Setting the level on a Black Gold single pin bowsight. Photo credit: Brady Miller
Photo credit: Brandon Evans
The arrows I placed on these bucks are where I would aim and practice visualizing the shot.
Grabbing the range with a Leica rangefinder on marked course because "your rangefinder" distance is the one that matters. Photo credit: Brandon Evans
We are knocking on the door of the 2017 archery openers across the West. The bulls are finishing up and the velvet bucks are getting to the point where you can estimate the inches they may top out at. It's almost my favorite time of year and, like a lot of you, I've been working on my skillset to give myself the confidence it takes to pull back, anchor, and connect if I get lucky enough to get within range. The split second when that buck or bull settles within your sight picture is an intense moment and one way or another you will remember the results forever. The result is what I've been thinking about lately and I've compiled my personal checklist and practice tips that will hopefully help improve your odds of having a positive opportunity when the time comes.
Make sure your first, second, and third axis adjustments to your sight are correctly set. If you don’t have a sight that has the ability to adjust the second and third axis, get one. It's that important. We have a bunch of bowsight options with second and third axis in our Gear Shop, you can check them out here. Hunting the mountains of the West regularly requires you to take an uphill or downhill shot and if you are not level you are setting yourself up to miss before you even draw back. This means it is also important to set your levels and get use to shooting your bubble. By shooting your bubble I mean draw, anchor, level your bubble and execute. You can read more on this subject here.
If you think about why you practice, hopefully it’s with intent of maintaining proficiency or, even better, increasing your ability. I am by no means an elite archer, but I do try to practice deliberately and I believe it has helped me capitalize on opportunities that I may not have otherwise. I try to pay attention to every shot and mentally check off each stage of the shot sequence. Drawing smoothly, anchoring solidly while noting all three anchor points, feeling the tension build behind my shoulder blade, focusing on the target staring exactly at where I want to hit, maintaining a relaxed grip, releasing cleanly and maintaining follow through. Take time to assess the shot. If you didn’t hit where you intended, then take a second to think about why. Did you drop your hand, did you lose focus, were you tense? Assess each shot and, on the next one, give some special attention to the one thing that seems to be plaguing you. Work deliberately on your weak spots and over time those little things will become automatic.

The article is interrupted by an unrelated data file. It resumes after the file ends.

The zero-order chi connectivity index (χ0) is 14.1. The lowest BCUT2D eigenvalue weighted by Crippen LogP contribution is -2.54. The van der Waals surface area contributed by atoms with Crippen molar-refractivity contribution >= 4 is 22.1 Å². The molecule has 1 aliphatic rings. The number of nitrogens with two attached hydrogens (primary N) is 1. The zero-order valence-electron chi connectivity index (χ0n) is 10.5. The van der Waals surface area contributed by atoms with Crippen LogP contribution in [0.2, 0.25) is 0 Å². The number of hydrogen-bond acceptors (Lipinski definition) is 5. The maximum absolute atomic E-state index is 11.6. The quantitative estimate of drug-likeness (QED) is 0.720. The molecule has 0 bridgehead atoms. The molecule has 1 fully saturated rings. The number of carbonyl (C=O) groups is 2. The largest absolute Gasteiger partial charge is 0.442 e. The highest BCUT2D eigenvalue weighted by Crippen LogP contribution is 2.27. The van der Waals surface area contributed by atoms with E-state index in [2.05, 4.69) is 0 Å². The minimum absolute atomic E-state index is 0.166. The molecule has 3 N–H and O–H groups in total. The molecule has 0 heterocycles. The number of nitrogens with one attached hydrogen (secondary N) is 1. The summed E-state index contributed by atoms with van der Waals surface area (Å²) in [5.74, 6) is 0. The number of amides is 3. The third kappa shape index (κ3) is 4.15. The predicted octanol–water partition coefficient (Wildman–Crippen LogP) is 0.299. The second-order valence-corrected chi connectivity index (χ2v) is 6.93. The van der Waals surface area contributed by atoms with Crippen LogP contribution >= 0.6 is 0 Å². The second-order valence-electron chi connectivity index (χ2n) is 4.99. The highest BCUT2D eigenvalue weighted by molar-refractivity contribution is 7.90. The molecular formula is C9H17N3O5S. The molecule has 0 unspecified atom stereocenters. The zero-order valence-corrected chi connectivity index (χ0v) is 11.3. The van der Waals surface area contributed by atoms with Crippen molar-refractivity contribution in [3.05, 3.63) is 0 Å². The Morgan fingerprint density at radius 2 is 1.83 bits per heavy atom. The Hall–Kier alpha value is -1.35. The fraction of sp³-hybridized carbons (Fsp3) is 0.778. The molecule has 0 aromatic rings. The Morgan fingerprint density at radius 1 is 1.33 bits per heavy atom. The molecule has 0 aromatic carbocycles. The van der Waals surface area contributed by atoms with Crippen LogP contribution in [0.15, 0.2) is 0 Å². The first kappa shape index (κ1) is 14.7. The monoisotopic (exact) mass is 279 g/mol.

Is it important to shoot at something besides an orange dot on the face of a block target? Well, yes, but learning to recognize and aim at a spot is equally important. I've made some good shots on animals and I've made a couple that were sub-par and, without a doubt, I can say that the biggest difference between the results was that on the good shots I remember picking a spot to aim at. Pick a spot is a pretty common term in bowhunting, but how many of us remember to do it at crunch time when your brain turns to mush? I'd suggest you start practicing now. If you see a doe on the side of the road while driving, pick a spot. When you are reviewing trail camera pictures or scouting and watching a buck or bull through the spotter, pick a spot. When you are shooting 3D targets, think about the spot you want to hit before you even draw. Is there a tuft of hide, a shadow, anything that you can use for an aiming reference? Pick it out, aim, and make the shot. The first thing that should come to mind when a shot presents itself is where to aim.
If you don’t have a rangefinder, get one and use it regularly. Many of us have a range or location where we practice. We know the distances, we sight our bows in, and we get used to stepping up and shooting without ever thinking about the distance. For starters, sight your pins into your rangefinder. When you are hunting the only distance that matters is the one your rangefinder identifies; make sure your pins are sighted in accordingly. Secondly, mix up your range and get used to using your rangefinder, drawing, anchoring and executing. Pulling, ranging, and putting your rangefinder back into the case seems easy—and it is—but make sure you've done it enough that it's a seamless act with no noise, no interference with clothes or anything else. Lastly, you don’t always get a chance to range the animal so take time when you are practicing to estimate the range, then check it. In the long run, an accurate range is ideal, but if you practice estimating range enough you can get very close.
Please, please, please do not screw on your broadheads the day before the opener and go hunting without ever having shot them. I know that broadheads and targets are expensive and it takes time and effort to tune your bow, but I promise if you get within range and miss or worse yet make a poor shot, you would trade all the money and time for a successful recovery.
Finally, hunt hard, have fun, take it all in and try to relax. All the best this 2017 season!